ACLU sues to block Missouri rule on transgender health care

The Missouri ACLU filed a lawsuit on Monday to stop new state restrictions that will be implemented on Thursday for both adults and children who seek gender-affirming healthcare.

ACLU, Lambda Legal, and Bryan Cave Leighton LLP lawyers representing transgender Missourians as well as health care providers requested that a St. Louis County Judge stop this first-of its-kind rule.

They claim that Republican Attorney-General Andrew Bailey does not have the authority to use state consumer protection laws to regulate gender affirming care by way of emergency rules.

In a press release, Dr. Samuel Tochtrop, of Southampton Community Healthcare and plaintiff, said that the rule was “a baseless, discriminatory attempt” to limit healthcare options for transgender people, who face many barriers in accessing life-saving and necessary medical care.

The regulation states that before gender-affirming treatments can be given by doctors, patients must have an “intense” pattern of gender dysphoria documented for at least three years. They also need to have had at least 15 hours per week with a therapist during a period of at least 18 month. The patients would also have to undergo a screening for autism and social media addiction, and all psychiatric issues related to mental health would need to be resolved.

Some people will be allowed the option to keep their prescriptions while they receive the necessary assessments.

Bailey stated in a statement on Monday that “our regulation enacts fundamental safeguards for interventions which an international medical consensus determined to be experimental.” These organizations, rather than ensuring that patients are protected with common sense safeguards by a court order to continue their ideologically-based procedures masquerading themselves as medicine, are racing to the courts.

Bailey promoted the restrictions in March as a means to protect minors against what he calls experimental treatments. In the final rule, he also applied limitations to adults.

We have grave concerns about the treatment of children in all parts of the state. “We believe that everyone has a right to adequate mental health and evidence-based medicine,” Bailey spokeswoman Madeline Sieren stated after the rule filing on April 13.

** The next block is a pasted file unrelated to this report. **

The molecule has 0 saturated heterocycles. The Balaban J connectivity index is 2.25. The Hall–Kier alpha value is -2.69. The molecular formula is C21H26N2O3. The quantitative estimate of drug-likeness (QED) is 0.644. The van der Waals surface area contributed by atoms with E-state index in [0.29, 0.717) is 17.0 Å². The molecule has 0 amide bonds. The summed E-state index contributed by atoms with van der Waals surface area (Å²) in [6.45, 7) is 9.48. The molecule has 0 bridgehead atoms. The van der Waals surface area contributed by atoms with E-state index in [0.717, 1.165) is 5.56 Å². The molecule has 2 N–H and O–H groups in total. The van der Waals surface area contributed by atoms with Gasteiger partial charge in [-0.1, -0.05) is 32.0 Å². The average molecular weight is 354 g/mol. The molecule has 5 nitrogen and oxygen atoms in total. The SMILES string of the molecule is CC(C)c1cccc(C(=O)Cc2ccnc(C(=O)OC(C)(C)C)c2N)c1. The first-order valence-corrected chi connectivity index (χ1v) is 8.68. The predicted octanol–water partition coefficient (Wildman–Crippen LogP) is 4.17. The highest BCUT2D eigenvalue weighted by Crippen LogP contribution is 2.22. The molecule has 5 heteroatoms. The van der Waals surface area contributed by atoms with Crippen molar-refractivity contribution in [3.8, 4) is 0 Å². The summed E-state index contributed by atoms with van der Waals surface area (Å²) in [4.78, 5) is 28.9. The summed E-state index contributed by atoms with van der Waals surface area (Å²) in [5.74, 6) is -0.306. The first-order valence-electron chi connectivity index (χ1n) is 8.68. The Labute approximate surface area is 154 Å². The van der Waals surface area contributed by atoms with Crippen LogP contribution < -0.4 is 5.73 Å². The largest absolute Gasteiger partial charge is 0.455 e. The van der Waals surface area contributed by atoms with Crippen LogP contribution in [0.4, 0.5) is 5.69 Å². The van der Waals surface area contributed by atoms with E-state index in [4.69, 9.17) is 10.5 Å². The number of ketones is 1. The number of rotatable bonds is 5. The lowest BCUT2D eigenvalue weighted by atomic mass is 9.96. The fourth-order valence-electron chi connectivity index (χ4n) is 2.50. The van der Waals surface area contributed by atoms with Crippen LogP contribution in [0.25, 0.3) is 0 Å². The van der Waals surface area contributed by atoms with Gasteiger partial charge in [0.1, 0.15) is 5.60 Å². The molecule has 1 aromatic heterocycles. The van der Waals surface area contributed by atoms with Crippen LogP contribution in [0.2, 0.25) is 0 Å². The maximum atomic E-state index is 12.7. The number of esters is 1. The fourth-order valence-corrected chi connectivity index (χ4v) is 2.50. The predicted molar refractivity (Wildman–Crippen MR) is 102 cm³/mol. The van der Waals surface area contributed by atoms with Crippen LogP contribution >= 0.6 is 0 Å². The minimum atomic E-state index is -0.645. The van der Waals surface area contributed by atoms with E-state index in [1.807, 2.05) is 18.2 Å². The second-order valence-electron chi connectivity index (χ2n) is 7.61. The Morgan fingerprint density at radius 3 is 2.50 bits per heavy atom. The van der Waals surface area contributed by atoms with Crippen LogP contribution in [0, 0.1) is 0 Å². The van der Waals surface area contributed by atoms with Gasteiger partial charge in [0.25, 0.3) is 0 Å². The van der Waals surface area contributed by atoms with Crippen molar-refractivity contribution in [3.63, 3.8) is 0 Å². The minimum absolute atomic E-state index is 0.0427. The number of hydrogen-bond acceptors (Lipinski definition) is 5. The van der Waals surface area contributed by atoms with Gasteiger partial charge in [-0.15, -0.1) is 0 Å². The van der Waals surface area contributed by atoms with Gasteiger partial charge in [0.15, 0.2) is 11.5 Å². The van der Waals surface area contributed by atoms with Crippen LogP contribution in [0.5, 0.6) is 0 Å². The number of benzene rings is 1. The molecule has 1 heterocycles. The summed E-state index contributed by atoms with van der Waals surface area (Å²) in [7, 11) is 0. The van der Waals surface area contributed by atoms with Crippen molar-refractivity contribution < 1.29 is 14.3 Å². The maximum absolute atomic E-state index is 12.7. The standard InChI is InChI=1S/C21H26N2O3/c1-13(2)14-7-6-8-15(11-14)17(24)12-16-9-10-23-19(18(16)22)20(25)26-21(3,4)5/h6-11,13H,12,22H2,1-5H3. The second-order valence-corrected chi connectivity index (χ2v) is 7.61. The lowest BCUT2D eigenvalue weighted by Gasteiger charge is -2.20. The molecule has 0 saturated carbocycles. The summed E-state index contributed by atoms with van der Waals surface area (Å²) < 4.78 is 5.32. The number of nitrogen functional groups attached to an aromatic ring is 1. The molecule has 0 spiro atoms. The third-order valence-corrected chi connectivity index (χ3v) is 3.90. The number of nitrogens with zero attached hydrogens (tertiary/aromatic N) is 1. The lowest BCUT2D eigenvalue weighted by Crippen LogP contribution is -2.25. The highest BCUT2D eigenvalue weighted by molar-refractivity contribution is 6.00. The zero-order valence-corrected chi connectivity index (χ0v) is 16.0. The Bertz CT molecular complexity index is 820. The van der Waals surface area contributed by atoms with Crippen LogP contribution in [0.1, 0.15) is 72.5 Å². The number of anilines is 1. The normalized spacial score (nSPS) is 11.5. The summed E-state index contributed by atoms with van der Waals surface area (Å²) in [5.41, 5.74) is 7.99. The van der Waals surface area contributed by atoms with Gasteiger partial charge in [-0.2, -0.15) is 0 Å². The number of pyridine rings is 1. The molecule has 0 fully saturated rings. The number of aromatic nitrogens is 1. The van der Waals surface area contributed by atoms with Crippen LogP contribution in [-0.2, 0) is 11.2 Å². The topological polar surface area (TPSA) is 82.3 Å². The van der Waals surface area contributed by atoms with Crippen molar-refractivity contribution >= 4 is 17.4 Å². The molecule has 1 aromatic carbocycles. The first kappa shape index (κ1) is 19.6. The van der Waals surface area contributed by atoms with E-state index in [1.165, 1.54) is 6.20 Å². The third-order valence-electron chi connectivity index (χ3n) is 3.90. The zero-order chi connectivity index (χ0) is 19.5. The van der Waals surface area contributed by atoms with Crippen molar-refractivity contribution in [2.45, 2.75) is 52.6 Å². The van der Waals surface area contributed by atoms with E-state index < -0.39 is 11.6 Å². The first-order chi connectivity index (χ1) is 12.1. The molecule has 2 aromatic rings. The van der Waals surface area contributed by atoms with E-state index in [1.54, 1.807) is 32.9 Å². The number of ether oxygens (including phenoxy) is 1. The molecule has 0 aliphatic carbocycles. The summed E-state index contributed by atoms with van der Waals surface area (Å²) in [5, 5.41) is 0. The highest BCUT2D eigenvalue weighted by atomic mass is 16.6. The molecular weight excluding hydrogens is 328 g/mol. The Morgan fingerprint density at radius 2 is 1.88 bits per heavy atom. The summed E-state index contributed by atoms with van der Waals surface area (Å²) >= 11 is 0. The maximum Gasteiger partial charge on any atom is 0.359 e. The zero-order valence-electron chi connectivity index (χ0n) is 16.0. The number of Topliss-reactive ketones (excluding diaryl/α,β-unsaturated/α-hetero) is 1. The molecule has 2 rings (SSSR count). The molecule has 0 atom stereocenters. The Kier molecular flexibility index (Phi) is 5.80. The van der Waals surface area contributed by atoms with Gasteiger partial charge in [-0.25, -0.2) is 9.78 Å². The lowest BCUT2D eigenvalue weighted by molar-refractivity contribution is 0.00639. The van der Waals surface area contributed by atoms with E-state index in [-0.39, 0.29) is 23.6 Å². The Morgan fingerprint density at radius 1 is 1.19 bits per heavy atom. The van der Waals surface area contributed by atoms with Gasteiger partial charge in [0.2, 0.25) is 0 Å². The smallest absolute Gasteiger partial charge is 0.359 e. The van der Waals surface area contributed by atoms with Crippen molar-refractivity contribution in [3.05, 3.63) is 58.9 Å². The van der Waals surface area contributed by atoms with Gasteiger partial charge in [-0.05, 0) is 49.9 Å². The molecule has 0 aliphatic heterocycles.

This is a rare move by Missouri’s Attorney General, whose jurisdiction is limited under state law. This office is in charge of defending state law, handling criminal appeals for felonies, and prosecuting consumer fraud and financial crimes.

The lawsuit claims that the rule is “an improper, extra-legislative infringement by an unelected political appointee,” who seeks to use the consumer protection law of the state. Plaintiffs describe the act as “an action intended to ensure that cars are sold on titles and that hardware shops abide by a guarantee on a vacuum.”

The rule will require doctors providing gender-affirming medical care to provide a list of possible negative side effects, as well as information about the treatments.

The new rule requires health care providers to make sure “any psychiatric symptom from existing mental illness comorbidities have been treated and resolved”, before they can provide gender-affirming treatment. Doctors must also screen for signs of social media addiction, Autism and “social contagion” with regards to the gender identity of their patients.

In the early 1990s, the FDA approved puberty blocking agents to treat precocious sexual development in children. Sex hormones, synthetic estrogen and testosterone, were approved for decades to treat hormonal disorders or as birth-control pills.

The FDA hasn’t approved these medications to specifically treat gender-questioning teens. They have been used “off-label” for this purpose for many years, a practice that is common for many medical conditions. The doctors who treat transgender people say that the fact they have been used for decades is proof of their effectiveness.

Critics are concerned about the possibility of children changing their mind. Despite the fact that there are few studies and some weaknesses, evidence shows detransitioning to be less common than opponents of medical treatment for transgender youth claim.